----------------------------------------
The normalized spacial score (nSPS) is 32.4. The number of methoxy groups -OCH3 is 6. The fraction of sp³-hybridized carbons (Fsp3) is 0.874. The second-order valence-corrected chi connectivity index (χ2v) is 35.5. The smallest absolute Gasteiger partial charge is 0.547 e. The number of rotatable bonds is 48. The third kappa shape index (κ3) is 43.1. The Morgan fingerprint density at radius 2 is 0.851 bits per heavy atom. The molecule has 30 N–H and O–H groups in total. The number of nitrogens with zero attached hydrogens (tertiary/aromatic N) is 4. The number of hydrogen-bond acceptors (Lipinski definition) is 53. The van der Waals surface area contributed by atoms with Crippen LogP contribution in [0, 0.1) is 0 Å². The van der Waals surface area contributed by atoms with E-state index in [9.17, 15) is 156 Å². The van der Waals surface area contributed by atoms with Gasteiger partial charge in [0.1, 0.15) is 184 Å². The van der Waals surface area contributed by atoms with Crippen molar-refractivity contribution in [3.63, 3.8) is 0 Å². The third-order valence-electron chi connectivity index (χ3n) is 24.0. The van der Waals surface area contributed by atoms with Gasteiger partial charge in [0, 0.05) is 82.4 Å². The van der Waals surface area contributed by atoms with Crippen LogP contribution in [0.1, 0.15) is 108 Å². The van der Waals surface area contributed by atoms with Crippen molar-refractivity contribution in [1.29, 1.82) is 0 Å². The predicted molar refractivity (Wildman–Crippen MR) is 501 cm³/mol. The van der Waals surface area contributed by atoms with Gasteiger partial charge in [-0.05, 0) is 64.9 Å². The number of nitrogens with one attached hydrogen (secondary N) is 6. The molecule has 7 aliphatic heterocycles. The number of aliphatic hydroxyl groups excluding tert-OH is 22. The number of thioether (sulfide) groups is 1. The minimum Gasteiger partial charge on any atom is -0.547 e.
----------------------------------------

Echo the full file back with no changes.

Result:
The normalized spacial score (nSPS) is 32.4. The number of methoxy groups -OCH3 is 6. The fraction of sp³-hybridized carbons (Fsp3) is 0.874. The second-order valence-corrected chi connectivity index (χ2v) is 35.5. The smallest absolute Gasteiger partial charge is 0.547 e. The number of rotatable bonds is 48. The third kappa shape index (κ3) is 43.1. The Morgan fingerprint density at radius 2 is 0.851 bits per heavy atom. The molecule has 30 N–H and O–H groups in total. The number of nitrogens with zero attached hydrogens (tertiary/aromatic N) is 4. The number of hydrogen-bond acceptors (Lipinski definition) is 53. The van der Waals surface area contributed by atoms with Crippen LogP contribution in [0, 0.1) is 0 Å². The van der Waals surface area contributed by atoms with E-state index in [9.17, 15) is 156 Å². The van der Waals surface area contributed by atoms with Gasteiger partial charge in [0.1, 0.15) is 184 Å². The van der Waals surface area contributed by atoms with Crippen molar-refractivity contribution in [3.63, 3.8) is 0 Å². The third-order valence-electron chi connectivity index (χ3n) is 24.0. The van der Waals surface area contributed by atoms with Gasteiger partial charge in [0, 0.05) is 82.4 Å². The van der Waals surface area contributed by atoms with Crippen LogP contribution in [0.1, 0.15) is 108 Å². The van der Waals surface area contributed by atoms with Crippen molar-refractivity contribution in [1.29, 1.82) is 0 Å². The predicted molar refractivity (Wildman–Crippen MR) is 501 cm³/mol. The van der Waals surface area contributed by atoms with Gasteiger partial charge in [-0.05, 0) is 64.9 Å². The number of nitrogens with one attached hydrogen (secondary N) is 6. The molecule has 7 aliphatic heterocycles. The number of aliphatic hydroxyl groups excluding tert-OH is 22. The number of thioether (sulfide) groups is 1. The minimum Gasteiger partial charge on any atom is -0.547 e.